Monday, 28 September 2015

The Chaplain's Entertainments-the Reverend Edward Geoffrey O'Donoghue

On Saturday 26 September I was fortunate to catch Bethlem Museum of the Mind's talk by Curator Victoria Northwood. Victoria presented an introduction to both the ministry of the Bethlem chaplain from 1892-1930 but also the 742 glass lantern slides he collected to illustrate the history of the hospital and chronicle even its demolition after staff and patients had moved to the Beckenham site now also home to the Museum of the Mind.
I have the advantage of being related to a former chaplain at Springfield the Surrey County Asylum and contemporary asylum chaplain to O'Donoghue. Whilst researching Springfield records at the London Metropolitan Archives some years ago I noticed that the Bethlem Chaplaincy was slightly more remote than the other London asylum chaplains,I suspect because of Bethlem's history and relationship with benefactors that the hospital was different to the county asylums and whereas chaplains at Colney Hatch and Springfield and Hanwell were actively raising concerns to both Houses of Parliament about qualification and training of Attendants and nurses that O'Donoghue's ministry took a differen course. Nevertheless I noticed that when O'Donoghue was away that services were taken by the Springfield chaplain who stayed in the local parish close to the Hospital.
Edward Geoffrey O'Donoghue was born in Sennen Cornwall, the most westerly parish in mainland England. Little is known of his parents but he was awarded a BA at Oxford and at the time of the 1881 census was living at Glasshouse Street Westminster and was curate at Saint James church in Piccadilly. His first wife Mary Louise was 4 years older than he and was to give birth to their son Cyril Geoffrey and daughter Violet. Mary Louisa died age 56 in the winter of 1907.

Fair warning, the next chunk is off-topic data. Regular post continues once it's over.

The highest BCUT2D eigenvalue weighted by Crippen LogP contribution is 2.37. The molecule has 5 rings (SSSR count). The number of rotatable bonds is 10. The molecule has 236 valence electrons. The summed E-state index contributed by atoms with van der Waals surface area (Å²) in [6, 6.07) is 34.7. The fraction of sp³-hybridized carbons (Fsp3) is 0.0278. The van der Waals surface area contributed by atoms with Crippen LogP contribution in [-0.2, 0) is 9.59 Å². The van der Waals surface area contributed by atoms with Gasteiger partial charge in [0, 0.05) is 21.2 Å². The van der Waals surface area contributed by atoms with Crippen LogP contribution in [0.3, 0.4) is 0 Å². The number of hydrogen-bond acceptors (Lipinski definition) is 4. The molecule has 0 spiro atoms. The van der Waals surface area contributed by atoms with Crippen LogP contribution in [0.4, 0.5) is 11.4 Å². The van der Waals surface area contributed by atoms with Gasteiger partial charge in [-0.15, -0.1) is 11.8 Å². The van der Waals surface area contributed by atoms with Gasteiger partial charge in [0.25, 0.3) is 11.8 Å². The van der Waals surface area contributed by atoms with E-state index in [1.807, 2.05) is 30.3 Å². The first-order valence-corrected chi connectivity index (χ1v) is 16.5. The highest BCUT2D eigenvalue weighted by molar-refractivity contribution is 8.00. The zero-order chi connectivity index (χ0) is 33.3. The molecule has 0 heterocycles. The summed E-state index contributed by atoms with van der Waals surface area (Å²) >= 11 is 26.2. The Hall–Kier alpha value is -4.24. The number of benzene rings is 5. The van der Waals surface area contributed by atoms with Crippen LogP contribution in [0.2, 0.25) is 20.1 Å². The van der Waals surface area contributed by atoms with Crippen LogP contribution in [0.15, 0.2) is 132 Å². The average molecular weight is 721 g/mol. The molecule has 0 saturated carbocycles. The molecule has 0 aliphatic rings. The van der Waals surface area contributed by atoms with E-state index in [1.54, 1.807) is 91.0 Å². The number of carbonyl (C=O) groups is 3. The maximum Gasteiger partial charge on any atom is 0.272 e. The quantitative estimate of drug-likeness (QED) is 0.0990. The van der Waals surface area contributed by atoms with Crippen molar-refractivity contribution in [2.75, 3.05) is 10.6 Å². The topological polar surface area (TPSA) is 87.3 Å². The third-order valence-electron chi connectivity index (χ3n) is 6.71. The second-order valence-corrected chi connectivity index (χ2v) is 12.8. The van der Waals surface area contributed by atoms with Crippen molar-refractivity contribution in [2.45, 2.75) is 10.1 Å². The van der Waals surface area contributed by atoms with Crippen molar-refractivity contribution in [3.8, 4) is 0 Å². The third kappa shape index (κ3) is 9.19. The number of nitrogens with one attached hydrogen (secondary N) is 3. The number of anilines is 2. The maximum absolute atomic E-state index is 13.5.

By 1901 the family had moved to 102 Elgin Crescent Kensington where son and daughter aged 17 and 16 are employed as a mercantile clerk and typist respectively. In 1911 we found that following bereavement that Reverend O'Donoghue  married Emma Laud his second wife in 1908 and this leads to his 1911-1935 residence at 5 Quintin Avenue Morden Park Surrey. He dies there in 1935 only 5 years after ending his chaplaincy at Bethlem.
His history of the Bethlem Hospital was completed in 1913 and published in 1914. He spent some time at both the British Library and Public Record Office and Victoria used the posed photograph's of both to illustrate her talk. I can recall very clearly researching in both and the Public Record Office lantern slide brought back memories of the basement!Lantern Slide collection LSC-053,1 shows O'Donoghue holding the visitation manuscript document in a basement strong room. All of the images are available online at The Bethlem Archive Catalogue.
O'Donoghue invented a supposed Book of benefactors to illustrate their role Lantern Slide Collection LSC-047,1 in the hospital by tracing references in various documents and then creating his own supposed page!
Victoria illustrated both fires in 1907 and 1924 from the collection as well as demonstating his organisation of coach trips for patients from the hospital particularly to West Wickham and Keston.